Rockingham was the first event to which we’d bought our full sensor set up. After spending Tuesday evening sorting out data typing issues, we had Motor Current, Motor RPM, and a very noisy Battery Voltage signal being transmitted wirelessly to the pitlane, displayed on screen to the driver, and (probably most importantly) logged to an SD card. There’s a few more sensors to be added (wheel RPM and motor temperature are the first two that come to mind), but the core of an idea that we had at the start of 2014 is now in place: All the necessary data collection (and tools to analyse it) to do 5 laps in practice, then come in and decide exactly how to use our gearing in the race.

The new sensor setup had a second purpose. We were still lacking in a really effective motor cooling solution – we had some PC fans blowing air over the motor case, but only a few small heat sinks attached to the shaft. Merryfield had seen the motor casing hit over 100 degrees, and we were keen to avoid doing this again, as it could well have ended the race. Seeing as we couldn’t get heat out of the motor very quickly, we had to manage the amount of heat that we were putting into it. Using the readout of current in the cockpit, Ian could use the gearing to control the current, attempting to maintain an average consumption of ~24 Amps, and not allowing peaks of over 30 Amps.

In the pits between practice sessions

In the pits between practice sessions

The visible effect of this strategy was seeing the car blasting down the hill at near the speed of the top competitors, and then slowing right down on the way back up again. I’m tempted to break into pontification about ‘Constant Speed’ vs ‘Constant Current’ control, but I think I shall dedicate an entire post to that at a later date.

Having invested in a third pair of batteries after Merryfield, we had a bit of leeway for our testing in practice. We ended up running two stints, totally 16 laps. The first was to allow Ian to get used to using the gearing with the current sensors, and to get baseline on our power consumption. The car was behaving well, setting the highest speed lap that the car had achieved up until that point. Using the data collected in the first stint, we selected some areas of the circuit to deploy more power, and areas to conserve power. In this way, in the second stint we managed to increase speed by another 2 mph, without increasing total power consumption.

Having nailed down our strategy in practice, we did some final setup and waited for our race. We used to break to poke around some of the competitor’s cars, in particular investigating the maximum steering angle of Reprobation and Silesian’s Bullet cars. It became apparent from this just where we were losing out – both of them had a tiny frontal area compared to Electric Boogaloo. We also had an entertaining interview with Gav!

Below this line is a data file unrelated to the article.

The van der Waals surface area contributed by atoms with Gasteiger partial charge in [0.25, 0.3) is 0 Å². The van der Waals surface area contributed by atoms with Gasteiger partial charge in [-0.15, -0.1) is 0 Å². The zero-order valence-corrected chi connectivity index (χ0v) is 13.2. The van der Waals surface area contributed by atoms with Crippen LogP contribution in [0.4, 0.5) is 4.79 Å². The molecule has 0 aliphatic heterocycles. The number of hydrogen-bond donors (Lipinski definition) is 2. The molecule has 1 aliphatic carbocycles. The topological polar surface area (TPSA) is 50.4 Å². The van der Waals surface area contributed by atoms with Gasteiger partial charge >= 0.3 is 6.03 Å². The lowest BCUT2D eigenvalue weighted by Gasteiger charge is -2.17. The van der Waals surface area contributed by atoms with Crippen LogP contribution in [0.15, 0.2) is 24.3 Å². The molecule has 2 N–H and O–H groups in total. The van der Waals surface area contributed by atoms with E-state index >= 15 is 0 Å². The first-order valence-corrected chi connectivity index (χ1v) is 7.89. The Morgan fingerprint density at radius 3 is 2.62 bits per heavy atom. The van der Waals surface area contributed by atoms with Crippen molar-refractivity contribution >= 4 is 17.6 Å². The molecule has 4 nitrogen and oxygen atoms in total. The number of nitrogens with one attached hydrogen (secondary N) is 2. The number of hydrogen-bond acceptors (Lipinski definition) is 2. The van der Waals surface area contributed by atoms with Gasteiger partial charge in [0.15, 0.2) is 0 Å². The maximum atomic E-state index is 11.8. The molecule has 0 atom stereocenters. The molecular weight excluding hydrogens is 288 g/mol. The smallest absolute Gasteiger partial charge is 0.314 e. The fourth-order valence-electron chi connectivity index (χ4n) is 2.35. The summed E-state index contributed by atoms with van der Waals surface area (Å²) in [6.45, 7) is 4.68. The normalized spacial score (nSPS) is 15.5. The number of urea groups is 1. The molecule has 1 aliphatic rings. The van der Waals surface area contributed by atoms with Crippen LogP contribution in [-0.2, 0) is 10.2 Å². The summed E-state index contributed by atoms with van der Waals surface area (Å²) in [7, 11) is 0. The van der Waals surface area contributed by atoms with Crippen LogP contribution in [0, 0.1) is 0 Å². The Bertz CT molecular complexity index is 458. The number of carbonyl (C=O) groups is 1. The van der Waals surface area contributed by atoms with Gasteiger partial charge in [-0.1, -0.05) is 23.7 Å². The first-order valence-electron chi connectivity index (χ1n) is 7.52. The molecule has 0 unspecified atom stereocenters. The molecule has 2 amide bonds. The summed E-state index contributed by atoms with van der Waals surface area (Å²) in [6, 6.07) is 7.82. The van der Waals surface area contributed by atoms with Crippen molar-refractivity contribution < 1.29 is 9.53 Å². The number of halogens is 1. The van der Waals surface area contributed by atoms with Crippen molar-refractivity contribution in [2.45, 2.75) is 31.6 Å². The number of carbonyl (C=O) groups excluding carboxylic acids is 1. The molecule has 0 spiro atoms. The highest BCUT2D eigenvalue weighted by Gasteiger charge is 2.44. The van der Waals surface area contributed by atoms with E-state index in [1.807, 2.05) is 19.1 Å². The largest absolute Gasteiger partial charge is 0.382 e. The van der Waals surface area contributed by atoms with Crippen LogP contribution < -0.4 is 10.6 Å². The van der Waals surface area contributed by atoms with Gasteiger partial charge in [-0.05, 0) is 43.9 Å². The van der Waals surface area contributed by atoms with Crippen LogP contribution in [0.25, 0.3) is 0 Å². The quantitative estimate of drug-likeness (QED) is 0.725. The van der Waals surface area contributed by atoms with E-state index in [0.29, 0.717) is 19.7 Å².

We lined up about halfway down the grid for the race, and got away relatively quickly. By the end of the first lap, we’d dropped down the field by a few positions, but we were keeping power consumption under control. As the race wore on, we began climbing back up the field, aided by both Stealth and Silesian’s Bullet II running out of power. in closing stages. We ended up just outside the points, but with the quality and quantity of the competition, this was a more impressive result than the 7th place finish at Merryfield.

Just beating Stealth to the line!

Just beating Stealth to the line!

We left the event with good confidence in the potential of the powertrain, but knowing that we’d never be truly competitive with car in its current form, due to its size. So, Rockingham turned out to Electric Boogaloo’s final race, and I should probably get back to finishing off the new car!

Electric Boogaloo, after Rockingham

Electric Boogaloo, after Rockingham


weChook Racing: Merryfield Heat 2015

As it often does, our race day started the evening before, by packing the wagon and heading down to a local campsite. As a slick and streamlined operation, we had the car packed in about 15 minutes, and started our cruise down the M5 in good time.

We were quickly joined at the campsite by our regular camping buddies – Driven – and enjoyed a few quick drinks before hitting the rollmats. Morning came around and we packed up, set off, and got to the track all in good time (a first!). Registration and scruiteneering were dealt with quickly (although not without Josh taking a worrying number of photos of our car), leaving us with time to spare before practice began.


A glorious evening for camping

We took the opportunity to poke around the cars of some of our competitors. We were particularly interested in a new privateer entry called Stealth, which made interesting structural use of foam, and ‘borrowing’ ideas from Renishaw on how to make lightweight, streamlined bodywork. By this point we had realised that our bodywork was simply too large, and had begun planning our the rework to occur in the mid season break. Reworking eventually became starting again from scratch, but that’s a subject for another blog.


Calibrated spy shots of the competition

Performance in practice didn’t look too bad, with us sitting just behind Project E, but ahead of Rotary Racer, one of Renishaw’s cars, and Stealth. The lap times were unfortunately only half the story though; the front tyres had been shredded, and we were drawing an average of nearly 40 amps, meaning we’d never finish the race.